“[Shakespeare] breathed upon dead bodies and brought them into life.” — Ralph Waldo Emerson
We don’t know much about the merry band of actors for which Shakespeare wrote his earliest plays but it’s likely they were versatile players, traveling from place to place, like Starling Shakespeare Company.
Cofounded in 2020 by RIC alumnus Heron Kennedy ’16 and Jessica Lillis, Starling Shakespeare Company produced their first major project last summer at the first-ever Mackinac Island Shakespeare Festival in Michigan.
Kennedy describes Mackinac as “a small, quaint, beautiful island but highly trafficked by tourists. There are no motorized vehicles but a lot of horse-drawn carriages. And there’s a beautiful, open, public park that is just begging for performance.” (In photo above, Kennedy plays Juliet in the park.)
Last summer, the troupe of five performed “Much Ado About Nothing” and “Romeo and Juliet” four times a week during the month of August. This summer they’ll stage four performances a week of “Macbeth” and a “Midsummer Night’s Dream” in August. In addition, the company has added two weeks of touring to their performance schedule. During the month of July, they’ll travel along the east coast up to Michigan before taking the ferry to Mackinac Island.
“I love the lifestyle of traveling and performing,” says Kennedy, whose father was once a touring puppeteer. Her dad also helped design and build their sets. But like Shakespeare, Kennedy’s company doesn’t use of a lot of scenery and props. Instead, they allow the identifying information in the dialogue itself to help the audience picture the scene onstage.
Sets are designed to break down easily and costumes are made to be taken on and off easily. Because each actor plays multiple roles within the same play, both male and female, their costumes are kept simple. “We don’t hide the fact that we are actors telling a story,” she says. “So, in ‘Macbeth,’ when I walk on stage wearing a purple skirt, you know I’m Lady Macbeth. When I come in wearing a green vest, you know I’m the Thane of Ross.”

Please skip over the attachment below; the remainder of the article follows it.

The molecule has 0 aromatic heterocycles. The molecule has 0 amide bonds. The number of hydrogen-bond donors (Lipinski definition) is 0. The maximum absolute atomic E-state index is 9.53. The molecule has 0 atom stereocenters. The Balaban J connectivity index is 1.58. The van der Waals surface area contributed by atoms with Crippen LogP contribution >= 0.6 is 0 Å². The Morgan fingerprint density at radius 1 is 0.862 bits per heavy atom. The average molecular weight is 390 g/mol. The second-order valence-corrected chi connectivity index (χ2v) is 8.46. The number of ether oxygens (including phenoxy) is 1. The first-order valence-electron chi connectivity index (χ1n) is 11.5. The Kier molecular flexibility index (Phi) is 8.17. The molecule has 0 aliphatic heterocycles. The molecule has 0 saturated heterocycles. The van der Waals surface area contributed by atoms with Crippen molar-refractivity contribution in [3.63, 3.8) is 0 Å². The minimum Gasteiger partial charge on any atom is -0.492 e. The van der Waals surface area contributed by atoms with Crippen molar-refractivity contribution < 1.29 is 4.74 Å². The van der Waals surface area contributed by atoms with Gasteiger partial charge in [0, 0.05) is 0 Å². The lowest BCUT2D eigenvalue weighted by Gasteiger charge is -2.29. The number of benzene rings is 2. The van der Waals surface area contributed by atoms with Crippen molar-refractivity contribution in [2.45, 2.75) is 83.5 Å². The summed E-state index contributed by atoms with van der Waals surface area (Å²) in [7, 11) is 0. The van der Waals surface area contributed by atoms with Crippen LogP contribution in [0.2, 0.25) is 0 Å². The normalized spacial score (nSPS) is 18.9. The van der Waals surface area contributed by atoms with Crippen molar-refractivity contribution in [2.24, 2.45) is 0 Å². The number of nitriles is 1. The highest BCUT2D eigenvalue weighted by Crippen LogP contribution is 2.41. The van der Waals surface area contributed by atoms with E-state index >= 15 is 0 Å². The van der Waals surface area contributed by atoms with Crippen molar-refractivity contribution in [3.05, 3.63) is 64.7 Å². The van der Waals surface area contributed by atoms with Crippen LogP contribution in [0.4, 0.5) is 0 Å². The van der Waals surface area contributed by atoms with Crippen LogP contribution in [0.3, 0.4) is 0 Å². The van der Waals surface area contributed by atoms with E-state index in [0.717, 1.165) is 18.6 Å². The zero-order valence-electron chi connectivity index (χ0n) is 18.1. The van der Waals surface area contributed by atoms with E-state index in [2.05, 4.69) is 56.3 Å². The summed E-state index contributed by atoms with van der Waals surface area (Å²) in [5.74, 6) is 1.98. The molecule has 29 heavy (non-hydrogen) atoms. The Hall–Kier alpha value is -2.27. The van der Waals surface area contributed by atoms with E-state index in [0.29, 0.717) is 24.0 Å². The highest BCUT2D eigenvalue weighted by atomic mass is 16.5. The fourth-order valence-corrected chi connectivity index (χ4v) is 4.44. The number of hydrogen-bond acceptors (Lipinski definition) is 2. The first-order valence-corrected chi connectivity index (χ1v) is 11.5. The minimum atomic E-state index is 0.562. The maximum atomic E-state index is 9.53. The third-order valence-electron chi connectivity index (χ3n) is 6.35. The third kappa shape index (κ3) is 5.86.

As a RIC double major in English and theatre, Kennedy says she was inspired by RIC Associate Professor of English Jennifer Holl, who taught courses on Shakespeare and became her thesis advisor. After graduating from RIC, Kennedy was invited by Holl to join her “Shakespeare’s England” summer course. They were traveling to England to retrace the steps of Shakespeare.
“Being able to see the places where his shows were actually performed and becoming more entrenched in the culture in which they were written gave me a deeper understanding of his plays and their history. It was a wonderful experience,” she says.
Dr. Holl also recommended that Kennedy apply to graduate school at Mary Baldwin University. That’s where Kennedy met Lillis. They both graduated in 2020 with M.Litt./M.F.A. degrees in Shakespeare and performance.
As owners of their own company, these women wear a lot of hats – from producing to acting to directing – but they wouldn’t have it any other way.
In the fall and winter, when they’re not on the road, Kennedy and Lillis offer educational residencies on Shakespeare at various schools. That included a workshop this year in Holl’s class. “Dr. Holl has such a knack for bringing these texts to life and treating them like they’re not just words on a page but tools for performance,” Kennedy says. Likewise, Kennedy intends to make her passion for Shakespeare a lifelong career.